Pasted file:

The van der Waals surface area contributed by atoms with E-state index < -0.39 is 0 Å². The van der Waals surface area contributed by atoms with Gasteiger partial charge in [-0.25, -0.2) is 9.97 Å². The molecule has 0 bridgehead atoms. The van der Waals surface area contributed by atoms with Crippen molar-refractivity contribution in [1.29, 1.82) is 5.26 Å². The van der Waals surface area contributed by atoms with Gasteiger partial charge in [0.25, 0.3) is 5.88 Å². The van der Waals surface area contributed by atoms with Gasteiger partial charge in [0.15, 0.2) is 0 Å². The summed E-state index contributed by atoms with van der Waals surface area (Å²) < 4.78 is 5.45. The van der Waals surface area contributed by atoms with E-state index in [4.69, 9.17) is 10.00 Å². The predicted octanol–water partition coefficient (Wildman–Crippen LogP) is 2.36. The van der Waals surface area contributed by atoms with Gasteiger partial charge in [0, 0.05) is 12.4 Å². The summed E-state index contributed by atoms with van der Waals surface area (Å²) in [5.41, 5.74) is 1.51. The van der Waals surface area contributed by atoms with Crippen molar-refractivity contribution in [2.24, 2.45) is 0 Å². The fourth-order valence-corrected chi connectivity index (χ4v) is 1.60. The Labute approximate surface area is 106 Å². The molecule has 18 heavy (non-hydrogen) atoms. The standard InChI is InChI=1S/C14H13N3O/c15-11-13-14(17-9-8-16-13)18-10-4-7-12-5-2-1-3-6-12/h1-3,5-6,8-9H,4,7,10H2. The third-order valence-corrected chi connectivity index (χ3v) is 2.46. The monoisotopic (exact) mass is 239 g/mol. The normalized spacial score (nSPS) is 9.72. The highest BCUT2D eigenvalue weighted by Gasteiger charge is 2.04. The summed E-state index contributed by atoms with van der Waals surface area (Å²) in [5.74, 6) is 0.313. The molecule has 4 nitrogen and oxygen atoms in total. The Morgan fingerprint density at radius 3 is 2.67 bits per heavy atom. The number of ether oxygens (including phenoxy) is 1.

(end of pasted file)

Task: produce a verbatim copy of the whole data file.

The van der Waals surface area contributed by atoms with E-state index < -0.39 is 0 Å². The van der Waals surface area contributed by atoms with Gasteiger partial charge in [-0.25, -0.2) is 9.97 Å². The molecule has 0 bridgehead atoms. The van der Waals surface area contributed by atoms with Crippen molar-refractivity contribution in [1.29, 1.82) is 5.26 Å². The van der Waals surface area contributed by atoms with Gasteiger partial charge in [0.25, 0.3) is 5.88 Å². The van der Waals surface area contributed by atoms with Gasteiger partial charge in [0.15, 0.2) is 0 Å². The summed E-state index contributed by atoms with van der Waals surface area (Å²) < 4.78 is 5.45. The van der Waals surface area contributed by atoms with E-state index in [4.69, 9.17) is 10.00 Å². The predicted octanol–water partition coefficient (Wildman–Crippen LogP) is 2.36. The van der Waals surface area contributed by atoms with Gasteiger partial charge in [0, 0.05) is 12.4 Å². The summed E-state index contributed by atoms with van der Waals surface area (Å²) in [5.41, 5.74) is 1.51. The van der Waals surface area contributed by atoms with Crippen molar-refractivity contribution in [2.24, 2.45) is 0 Å². The fourth-order valence-corrected chi connectivity index (χ4v) is 1.60. The Labute approximate surface area is 106 Å². The molecule has 18 heavy (non-hydrogen) atoms. The standard InChI is InChI=1S/C14H13N3O/c15-11-13-14(17-9-8-16-13)18-10-4-7-12-5-2-1-3-6-12/h1-3,5-6,8-9H,4,7,10H2. The third-order valence-corrected chi connectivity index (χ3v) is 2.46. The monoisotopic (exact) mass is 239 g/mol. The normalized spacial score (nSPS) is 9.72. The highest BCUT2D eigenvalue weighted by Gasteiger charge is 2.04. The summed E-state index contributed by atoms with van der Waals surface area (Å²) in [5.74, 6) is 0.313. The molecule has 4 nitrogen and oxygen atoms in total. The Morgan fingerprint density at radius 3 is 2.67 bits per heavy atom. The number of ether oxygens (including phenoxy) is 1.